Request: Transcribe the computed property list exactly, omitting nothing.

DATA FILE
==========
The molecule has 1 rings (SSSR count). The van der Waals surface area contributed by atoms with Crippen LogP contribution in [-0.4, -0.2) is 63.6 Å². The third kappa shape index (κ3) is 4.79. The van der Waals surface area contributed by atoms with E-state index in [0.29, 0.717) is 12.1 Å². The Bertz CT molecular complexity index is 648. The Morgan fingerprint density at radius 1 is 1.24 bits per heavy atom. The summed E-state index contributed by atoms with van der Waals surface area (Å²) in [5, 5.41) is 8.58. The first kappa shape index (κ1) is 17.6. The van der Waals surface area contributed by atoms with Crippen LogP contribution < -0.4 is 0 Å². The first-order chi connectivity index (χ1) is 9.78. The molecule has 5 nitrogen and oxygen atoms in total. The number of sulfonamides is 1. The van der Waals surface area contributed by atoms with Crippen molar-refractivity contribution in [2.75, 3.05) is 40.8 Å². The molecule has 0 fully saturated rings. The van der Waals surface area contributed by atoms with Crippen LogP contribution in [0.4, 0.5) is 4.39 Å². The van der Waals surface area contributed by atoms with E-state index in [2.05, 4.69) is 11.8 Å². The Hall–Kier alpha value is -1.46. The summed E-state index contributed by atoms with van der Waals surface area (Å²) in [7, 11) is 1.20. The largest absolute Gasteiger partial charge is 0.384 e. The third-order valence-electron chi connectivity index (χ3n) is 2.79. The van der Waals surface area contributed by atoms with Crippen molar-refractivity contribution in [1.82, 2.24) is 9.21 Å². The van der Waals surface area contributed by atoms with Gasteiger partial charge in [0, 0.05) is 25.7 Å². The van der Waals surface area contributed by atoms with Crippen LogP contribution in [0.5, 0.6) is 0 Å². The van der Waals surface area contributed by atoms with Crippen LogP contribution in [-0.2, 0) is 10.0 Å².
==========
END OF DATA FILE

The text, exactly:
The molecule has 1 rings (SSSR count). The van der Waals surface area contributed by atoms with Crippen LogP contribution in [-0.4, -0.2) is 63.6 Å². The third kappa shape index (κ3) is 4.79. The van der Waals surface area contributed by atoms with E-state index in [0.29, 0.717) is 12.1 Å². The Bertz CT molecular complexity index is 648. The Morgan fingerprint density at radius 1 is 1.24 bits per heavy atom. The summed E-state index contributed by atoms with van der Waals surface area (Å²) in [5, 5.41) is 8.58. The first kappa shape index (κ1) is 17.6. The van der Waals surface area contributed by atoms with Crippen LogP contribution < -0.4 is 0 Å². The first-order chi connectivity index (χ1) is 9.78. The molecule has 5 nitrogen and oxygen atoms in total. The number of sulfonamides is 1. The van der Waals surface area contributed by atoms with Crippen molar-refractivity contribution in [2.75, 3.05) is 40.8 Å². The molecule has 0 fully saturated rings. The van der Waals surface area contributed by atoms with Crippen LogP contribution in [0.4, 0.5) is 4.39 Å². The van der Waals surface area contributed by atoms with E-state index in [2.05, 4.69) is 11.8 Å². The Hall–Kier alpha value is -1.46. The summed E-state index contributed by atoms with van der Waals surface area (Å²) in [7, 11) is 1.20. The largest absolute Gasteiger partial charge is 0.384 e. The third-order valence-electron chi connectivity index (χ3n) is 2.79. The van der Waals surface area contributed by atoms with Crippen molar-refractivity contribution in [1.82, 2.24) is 9.21 Å². The van der Waals surface area contributed by atoms with Gasteiger partial charge in [0, 0.05) is 25.7 Å². The van der Waals surface area contributed by atoms with Crippen LogP contribution in [0.5, 0.6) is 0 Å². The van der Waals surface area contributed by atoms with Crippen LogP contribution in [-0.2, 0) is 10.0 Å².